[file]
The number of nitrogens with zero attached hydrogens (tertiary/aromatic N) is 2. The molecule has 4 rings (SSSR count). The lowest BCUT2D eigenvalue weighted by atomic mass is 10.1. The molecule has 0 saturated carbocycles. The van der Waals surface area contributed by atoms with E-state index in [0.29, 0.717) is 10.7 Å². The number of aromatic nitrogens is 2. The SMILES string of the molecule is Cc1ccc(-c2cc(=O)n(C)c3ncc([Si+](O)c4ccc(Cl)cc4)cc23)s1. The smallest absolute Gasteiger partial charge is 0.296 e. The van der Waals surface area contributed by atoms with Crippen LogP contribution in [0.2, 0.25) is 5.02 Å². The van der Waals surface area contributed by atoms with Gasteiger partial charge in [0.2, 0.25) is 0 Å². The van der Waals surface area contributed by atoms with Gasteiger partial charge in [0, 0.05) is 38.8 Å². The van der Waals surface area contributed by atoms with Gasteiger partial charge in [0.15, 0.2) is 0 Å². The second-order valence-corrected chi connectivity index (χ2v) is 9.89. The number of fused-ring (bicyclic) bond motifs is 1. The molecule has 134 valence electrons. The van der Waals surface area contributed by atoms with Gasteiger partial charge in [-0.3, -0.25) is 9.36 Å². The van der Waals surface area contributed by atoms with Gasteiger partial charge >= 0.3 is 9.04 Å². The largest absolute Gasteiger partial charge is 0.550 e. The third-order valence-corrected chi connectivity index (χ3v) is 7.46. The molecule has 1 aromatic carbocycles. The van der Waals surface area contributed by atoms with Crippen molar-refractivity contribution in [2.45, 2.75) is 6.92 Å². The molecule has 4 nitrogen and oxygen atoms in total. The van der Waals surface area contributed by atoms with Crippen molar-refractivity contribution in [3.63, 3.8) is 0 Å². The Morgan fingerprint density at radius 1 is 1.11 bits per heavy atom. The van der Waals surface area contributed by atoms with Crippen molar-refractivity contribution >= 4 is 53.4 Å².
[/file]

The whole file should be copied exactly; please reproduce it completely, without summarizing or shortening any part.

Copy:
The number of nitrogens with zero attached hydrogens (tertiary/aromatic N) is 2. The molecule has 4 rings (SSSR count). The lowest BCUT2D eigenvalue weighted by atomic mass is 10.1. The molecule has 0 saturated carbocycles. The van der Waals surface area contributed by atoms with E-state index in [0.29, 0.717) is 10.7 Å². The number of aromatic nitrogens is 2. The SMILES string of the molecule is Cc1ccc(-c2cc(=O)n(C)c3ncc([Si+](O)c4ccc(Cl)cc4)cc23)s1. The smallest absolute Gasteiger partial charge is 0.296 e. The van der Waals surface area contributed by atoms with Crippen LogP contribution in [0.2, 0.25) is 5.02 Å². The van der Waals surface area contributed by atoms with Gasteiger partial charge in [0.2, 0.25) is 0 Å². The van der Waals surface area contributed by atoms with Gasteiger partial charge in [0, 0.05) is 38.8 Å². The van der Waals surface area contributed by atoms with Gasteiger partial charge in [0.15, 0.2) is 0 Å². The second-order valence-corrected chi connectivity index (χ2v) is 9.89. The number of fused-ring (bicyclic) bond motifs is 1. The molecule has 134 valence electrons. The van der Waals surface area contributed by atoms with Gasteiger partial charge in [-0.3, -0.25) is 9.36 Å². The van der Waals surface area contributed by atoms with Gasteiger partial charge >= 0.3 is 9.04 Å². The largest absolute Gasteiger partial charge is 0.550 e. The third-order valence-corrected chi connectivity index (χ3v) is 7.46. The molecule has 1 aromatic carbocycles. The van der Waals surface area contributed by atoms with Crippen molar-refractivity contribution in [2.45, 2.75) is 6.92 Å². The molecule has 4 nitrogen and oxygen atoms in total. The van der Waals surface area contributed by atoms with Crippen molar-refractivity contribution in [3.63, 3.8) is 0 Å². The Morgan fingerprint density at radius 1 is 1.11 bits per heavy atom. The van der Waals surface area contributed by atoms with Crippen molar-refractivity contribution >= 4 is 53.4 Å².